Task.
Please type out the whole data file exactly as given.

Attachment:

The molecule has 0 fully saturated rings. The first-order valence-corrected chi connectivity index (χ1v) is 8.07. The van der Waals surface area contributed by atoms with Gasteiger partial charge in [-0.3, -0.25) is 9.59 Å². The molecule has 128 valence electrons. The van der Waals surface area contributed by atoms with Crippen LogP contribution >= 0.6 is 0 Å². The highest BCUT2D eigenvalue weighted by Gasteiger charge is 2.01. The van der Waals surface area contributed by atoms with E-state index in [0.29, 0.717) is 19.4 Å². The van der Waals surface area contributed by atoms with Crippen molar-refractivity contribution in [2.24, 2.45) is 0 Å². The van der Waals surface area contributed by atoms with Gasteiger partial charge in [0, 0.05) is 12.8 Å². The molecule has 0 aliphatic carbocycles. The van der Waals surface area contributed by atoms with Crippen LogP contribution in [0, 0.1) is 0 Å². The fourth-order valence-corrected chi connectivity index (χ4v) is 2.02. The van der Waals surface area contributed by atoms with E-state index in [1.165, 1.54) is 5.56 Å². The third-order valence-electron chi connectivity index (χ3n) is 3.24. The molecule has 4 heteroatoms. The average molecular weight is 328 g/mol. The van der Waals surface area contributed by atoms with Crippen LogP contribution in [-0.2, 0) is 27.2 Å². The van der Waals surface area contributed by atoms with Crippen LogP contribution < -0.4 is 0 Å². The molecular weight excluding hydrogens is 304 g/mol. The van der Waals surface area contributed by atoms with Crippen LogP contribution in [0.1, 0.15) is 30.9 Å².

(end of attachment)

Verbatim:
The molecule has 0 fully saturated rings. The first-order valence-corrected chi connectivity index (χ1v) is 8.07. The van der Waals surface area contributed by atoms with Gasteiger partial charge in [-0.3, -0.25) is 9.59 Å². The molecule has 128 valence electrons. The van der Waals surface area contributed by atoms with Crippen LogP contribution >= 0.6 is 0 Å². The highest BCUT2D eigenvalue weighted by Gasteiger charge is 2.01. The van der Waals surface area contributed by atoms with E-state index in [0.29, 0.717) is 19.4 Å². The van der Waals surface area contributed by atoms with Crippen molar-refractivity contribution in [2.24, 2.45) is 0 Å². The van der Waals surface area contributed by atoms with Gasteiger partial charge in [0, 0.05) is 12.8 Å². The molecule has 0 aliphatic carbocycles. The van der Waals surface area contributed by atoms with Crippen LogP contribution in [0, 0.1) is 0 Å². The fourth-order valence-corrected chi connectivity index (χ4v) is 2.02. The van der Waals surface area contributed by atoms with E-state index in [1.165, 1.54) is 5.56 Å². The third-order valence-electron chi connectivity index (χ3n) is 3.24. The molecule has 4 heteroatoms. The average molecular weight is 328 g/mol. The van der Waals surface area contributed by atoms with Crippen LogP contribution in [-0.2, 0) is 27.2 Å². The van der Waals surface area contributed by atoms with Crippen LogP contribution < -0.4 is 0 Å². The molecular weight excluding hydrogens is 304 g/mol. The van der Waals surface area contributed by atoms with Crippen LogP contribution in [0.1, 0.15) is 30.9 Å².